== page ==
Support for US strikes in Syria grows in Europe

Netherlands and Italy are among the latest European countries to back the US missile strikes on regime airbase 

Support for US strikes in Syria grows in Europe

World Bulletin / News Desk

The Netherlands and Italy have joined the chorus of support coming out of Europe for recent U.S. missile strikes on a Syrian military base.

In a statement released Friday, Dutch Foreign Minister Bert Koenders said: "I understand the action of the United States. This is an open and clear warning to the Syrian regime.

“[Syrian regime’s Bashar] Assad himself needs to know that there is no escape from using chemical weapons."

Italian Foreign Minister Angelino Alfano in a statement on Friday said: "Italy understands the reason for the U.S. military action, which was proportionate in timing and methods, as a response to an unacceptable sense of impunity, as well as a signal of deterrent towards the risk of further use of chemical weapons by Assad, in addition to those ascertained by the UN."

Speaking to the press, Italian Prime Minister Paolo Gentiloni said: "U.S. action last night was a response to a war crime for which Assad regime is responsible."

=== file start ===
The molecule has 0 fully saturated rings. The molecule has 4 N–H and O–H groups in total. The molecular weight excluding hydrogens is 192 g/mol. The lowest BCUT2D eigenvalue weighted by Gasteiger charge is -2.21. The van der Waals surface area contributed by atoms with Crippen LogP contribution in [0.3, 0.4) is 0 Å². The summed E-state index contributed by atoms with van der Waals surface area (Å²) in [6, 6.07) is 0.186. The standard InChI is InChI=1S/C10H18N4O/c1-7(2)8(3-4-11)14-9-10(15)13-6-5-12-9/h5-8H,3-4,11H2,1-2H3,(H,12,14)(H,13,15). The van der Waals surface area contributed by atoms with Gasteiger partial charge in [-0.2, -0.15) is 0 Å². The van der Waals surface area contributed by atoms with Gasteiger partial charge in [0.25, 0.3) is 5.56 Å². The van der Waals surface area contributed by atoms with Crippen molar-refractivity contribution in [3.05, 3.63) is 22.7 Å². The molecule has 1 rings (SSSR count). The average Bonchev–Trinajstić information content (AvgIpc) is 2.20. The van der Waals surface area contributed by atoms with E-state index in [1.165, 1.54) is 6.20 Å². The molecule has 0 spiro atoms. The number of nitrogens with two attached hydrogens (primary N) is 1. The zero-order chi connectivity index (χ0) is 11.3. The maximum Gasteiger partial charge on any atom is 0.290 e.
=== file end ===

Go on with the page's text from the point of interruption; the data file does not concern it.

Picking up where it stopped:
The U.S. fired 59 Tomahawk missiles at a Syrian military air base American officials believe was used to carry out a deadly chemical attack Tuesday, the Pentagon confirmed.

The missiles were fired from two U.S. destroyers in the eastern Mediterranean and hit the air base at approximately 3.45 a.m. Syrian local time Friday (0045GMT).

Aircraft, hardened aircraft shelters, petroleum and logistical storage, ammunition supply bunkers, air defense systems and radars were targeted, the Pentagon said.

On Tuesday, more than 100 civilians were reportedly killed and 500 others -- mostly children -- were injured in the attack allegedly carried out by the Bashar al-Assad regime warplanes in the town of Khan Shaykhun, Idlib province, according to Syrian opposition government's Health Minister Firas Jundi.

The Syrian regime, for its part, denied allegations it targeted the area with chemical weapons.

Last year, a UN-appointed investigation panel found that chemical weapons were mainly used by regime forces in 2014 and 2015. No punitive measures were taken, however.

Syria has been locked in a vicious civil war since early 2011, when the Bashar al-Assad regime cracked down on pro-democracy protests -- which erupted as part of the Arab Spring uprisings -- with unexpected ferocity.

Since then, more than a quarter-million people have been killed and more than 10 million displaced across the war-battered country, according to the UN.

The Syrian Center for Policy Research, however, put the death toll from the six-year conflict at more than 470,000 people.

Güncelleme Tarihi: 07 Nisan 2017, 16:18